Recently I had breakfast with a gentleman who was telling me his tale of woe. He had to drill hundreds of holes in some steel electrical panels on his CNC Router, and things were not going well. Tool life on his drill bits in particular was terrible. Knowing that CNC Router spindles typically run too fast for HSS and Cobalt drills, as well as that Carbide Drill Speeds and Feeds can be run a lot faster and have longer tool life to boot, I suggested he try Carbide. Low and behold, it worked like a champ and the next time I saw him he bought me my breakfast in thanks.
What is a Solid Carbide Drill?
Carbide is the toughest material you can make a twist drill from. It is much harder than high speed steels (and Cobalt too). It can withstand a lot more heat as well as being harder. But it is also the most brittle material.
Because it is so brittle, it should be reserved for production drilling using a high quality tool holder and drilling machine. Solid Carbide Drills are not suitable for hand drills, and even drill presses are not ideal. Stick to Cobalt and HSS drills for those applications.
Carbide can outlive cobalt by 10-20 times. If you’re able to get 100 holes from your Cobalt Drills, you should expect to get 1000 to 2000 holes with a Solid Carbide Drill.
They can also run 3-5x faster, due to their being able to run at much higher SFM values. Because of their enhanced life and speed, the cost per hole is usually the lowest with Carbide.
Carbide Drill Features
Coatings (TiN, TiCN, TiAlN)
A good coating can add considerably to the performance of your Carbide Drills.
Through Spindle Coolant
HSS drills can only go to 2-3x diameters deep then they must peck. Carbide can drill up to 5x diameter before needing to peck.
The problem with peck drilling is it increases tool wear. Most tool wear occurs at the beginning of a cut. Peck drilling restarts the cut with every peck. In addition it is much slower to peck.
Peck drilling also makes work hardening much worse.
With Through Spindle Coolant (TSC), coolant is fed through internal passages in the Carbide Drill. It emerges at the very tip of the drill where it can do the most good in aiding cooling and chip evacuation.
Combining TSC with high pressure coolant produces even more effective performance gains.
Proper use of TSC and High Pressure Coolant can eliminate the need for peck drilling altogether.
For more information on Peck Drilling, see the linked article. You may also find our article on Deep Hole Drilling to be helpful.
Length is one of the first Geometry attributes to consider when selecting a drill. Most drills are available in Screw Machine (Stub Length), Jobber Length, and Custom Lengths. The shorter the length, the more rigid the Drill and the more precise it will be. To ensure proper chip clearance, the Flute Length must be long enough so you have flutes 2x the diameter above the hole.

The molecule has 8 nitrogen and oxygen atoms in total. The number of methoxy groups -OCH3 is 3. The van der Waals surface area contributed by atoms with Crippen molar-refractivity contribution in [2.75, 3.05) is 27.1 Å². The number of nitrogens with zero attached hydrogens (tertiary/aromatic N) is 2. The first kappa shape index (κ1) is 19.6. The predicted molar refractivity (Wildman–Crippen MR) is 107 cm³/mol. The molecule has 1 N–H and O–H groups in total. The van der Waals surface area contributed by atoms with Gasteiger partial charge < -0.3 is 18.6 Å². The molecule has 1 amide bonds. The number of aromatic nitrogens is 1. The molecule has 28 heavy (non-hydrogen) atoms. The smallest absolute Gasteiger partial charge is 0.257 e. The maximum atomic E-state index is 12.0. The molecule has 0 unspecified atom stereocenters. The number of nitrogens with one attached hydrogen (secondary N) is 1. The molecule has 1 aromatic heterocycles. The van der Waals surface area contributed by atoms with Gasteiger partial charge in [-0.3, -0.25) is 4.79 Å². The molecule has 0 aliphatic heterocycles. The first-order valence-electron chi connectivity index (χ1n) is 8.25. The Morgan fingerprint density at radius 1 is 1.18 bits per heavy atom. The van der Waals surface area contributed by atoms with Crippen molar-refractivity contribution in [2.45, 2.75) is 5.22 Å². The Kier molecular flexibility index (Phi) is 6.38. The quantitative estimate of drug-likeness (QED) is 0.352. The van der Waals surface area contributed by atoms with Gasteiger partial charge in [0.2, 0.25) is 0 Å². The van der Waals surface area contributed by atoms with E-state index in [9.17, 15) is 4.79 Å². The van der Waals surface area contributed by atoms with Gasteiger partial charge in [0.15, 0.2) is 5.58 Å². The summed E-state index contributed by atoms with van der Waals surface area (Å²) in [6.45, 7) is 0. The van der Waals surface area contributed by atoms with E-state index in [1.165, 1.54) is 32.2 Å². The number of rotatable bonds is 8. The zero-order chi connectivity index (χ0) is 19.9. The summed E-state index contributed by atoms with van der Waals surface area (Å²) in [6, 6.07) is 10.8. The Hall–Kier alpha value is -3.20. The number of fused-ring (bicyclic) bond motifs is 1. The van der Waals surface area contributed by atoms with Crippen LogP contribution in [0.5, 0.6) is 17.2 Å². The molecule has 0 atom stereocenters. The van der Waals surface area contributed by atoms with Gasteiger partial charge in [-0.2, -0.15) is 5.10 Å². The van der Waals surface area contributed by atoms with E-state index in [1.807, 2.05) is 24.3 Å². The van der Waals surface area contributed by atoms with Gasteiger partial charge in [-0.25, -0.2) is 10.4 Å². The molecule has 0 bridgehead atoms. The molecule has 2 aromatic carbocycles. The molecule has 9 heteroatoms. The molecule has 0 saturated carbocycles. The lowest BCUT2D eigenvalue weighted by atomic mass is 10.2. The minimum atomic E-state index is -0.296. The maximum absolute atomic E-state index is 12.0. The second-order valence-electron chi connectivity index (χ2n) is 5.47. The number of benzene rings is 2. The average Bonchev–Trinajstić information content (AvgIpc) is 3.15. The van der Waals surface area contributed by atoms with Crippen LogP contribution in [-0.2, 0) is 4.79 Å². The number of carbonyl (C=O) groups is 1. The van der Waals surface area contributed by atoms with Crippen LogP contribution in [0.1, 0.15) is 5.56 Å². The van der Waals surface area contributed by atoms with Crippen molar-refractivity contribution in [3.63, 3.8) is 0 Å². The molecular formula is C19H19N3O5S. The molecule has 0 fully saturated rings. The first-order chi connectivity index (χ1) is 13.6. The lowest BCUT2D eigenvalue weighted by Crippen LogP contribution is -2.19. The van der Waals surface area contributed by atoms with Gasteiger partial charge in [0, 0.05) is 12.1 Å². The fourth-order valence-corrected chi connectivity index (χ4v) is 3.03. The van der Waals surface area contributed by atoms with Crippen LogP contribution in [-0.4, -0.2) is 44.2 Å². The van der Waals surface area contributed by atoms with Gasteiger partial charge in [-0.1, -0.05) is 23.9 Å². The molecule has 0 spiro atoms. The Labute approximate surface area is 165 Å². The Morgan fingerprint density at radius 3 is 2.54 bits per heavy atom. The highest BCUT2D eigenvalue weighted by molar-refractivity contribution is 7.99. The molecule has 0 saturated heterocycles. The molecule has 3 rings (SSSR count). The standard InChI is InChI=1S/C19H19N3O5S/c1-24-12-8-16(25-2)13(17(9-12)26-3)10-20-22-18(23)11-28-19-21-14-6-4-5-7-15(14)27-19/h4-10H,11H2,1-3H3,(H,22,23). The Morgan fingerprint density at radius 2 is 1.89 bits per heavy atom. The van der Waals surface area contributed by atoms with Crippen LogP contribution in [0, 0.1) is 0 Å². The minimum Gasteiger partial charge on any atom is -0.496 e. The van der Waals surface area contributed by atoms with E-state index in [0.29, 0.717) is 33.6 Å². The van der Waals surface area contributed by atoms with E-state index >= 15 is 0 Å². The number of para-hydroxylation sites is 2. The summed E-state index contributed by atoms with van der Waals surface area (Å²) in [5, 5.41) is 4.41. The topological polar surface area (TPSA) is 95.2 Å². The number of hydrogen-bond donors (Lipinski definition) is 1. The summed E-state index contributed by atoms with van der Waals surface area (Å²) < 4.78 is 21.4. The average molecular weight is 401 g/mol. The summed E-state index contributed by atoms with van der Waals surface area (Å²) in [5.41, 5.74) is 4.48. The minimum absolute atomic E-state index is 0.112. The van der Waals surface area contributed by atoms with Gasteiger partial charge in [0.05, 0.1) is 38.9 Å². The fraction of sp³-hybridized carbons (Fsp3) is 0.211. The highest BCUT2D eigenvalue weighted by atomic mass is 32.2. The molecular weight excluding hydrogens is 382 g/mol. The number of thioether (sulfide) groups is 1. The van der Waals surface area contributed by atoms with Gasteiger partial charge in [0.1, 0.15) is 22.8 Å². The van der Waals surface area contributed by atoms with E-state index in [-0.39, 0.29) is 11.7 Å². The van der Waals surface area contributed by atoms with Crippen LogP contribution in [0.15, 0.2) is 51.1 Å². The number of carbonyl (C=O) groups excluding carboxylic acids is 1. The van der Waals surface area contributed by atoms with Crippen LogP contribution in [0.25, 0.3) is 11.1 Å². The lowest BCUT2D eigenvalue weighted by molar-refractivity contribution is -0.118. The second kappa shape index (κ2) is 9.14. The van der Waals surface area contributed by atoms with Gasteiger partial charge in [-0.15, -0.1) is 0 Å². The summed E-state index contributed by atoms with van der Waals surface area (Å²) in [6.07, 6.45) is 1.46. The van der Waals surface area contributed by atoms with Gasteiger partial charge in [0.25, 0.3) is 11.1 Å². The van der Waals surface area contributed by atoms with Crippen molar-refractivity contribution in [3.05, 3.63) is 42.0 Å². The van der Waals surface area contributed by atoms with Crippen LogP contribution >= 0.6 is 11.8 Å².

Drill Point Angle:
118 degree is common or wider 135 to 140 degrees are also available. Much more on Drill Bit Angles in our dedicated article on the subject.
You can look up the best point angle in references like the Machinery’s Handbook, or you can use our G-Wizard Calculator to tell you the right point angle for any given material you’ve chosen:
G-Wizard recommends either a split or notched point with a 135 degree angle for 300 series stainless steel…
A 30 degree helix angle is good for General Purpose Drilling. Smaller helix angles (down to 10 degrees) for harder steels and aluminum alloys. Large angles (up to 40 degrees) for tough materials.
Self-Centering Point (aka Split Point):
Regular point on the left, split point on the right…
Eliminates the need for a starting drill. Eliminates walk when cutting. No need to spot drill!
Most Carbide Drills will come equipped with Parabolic Flutes. They reduce the need for peck drilling and provide higher performance. For more on Parabolic Flute Drills, see the linked article.
Specialized Types: Center Drill and Spot Drill
You can purchase both a carbide center drill as well as a carbide spot drill. I’m less enamored of the center drills, but a spot drill in carbide will last a long time and do a great job for you.
Carbide Drill Speeds and Feeds
If you’re ready to spend the money for quality Carbide Drills, be sure you have a high quality Feeds and Speeds Calculator to work with them. Our G-Wizard Calculator is the perfect complement for your Carbide Drills.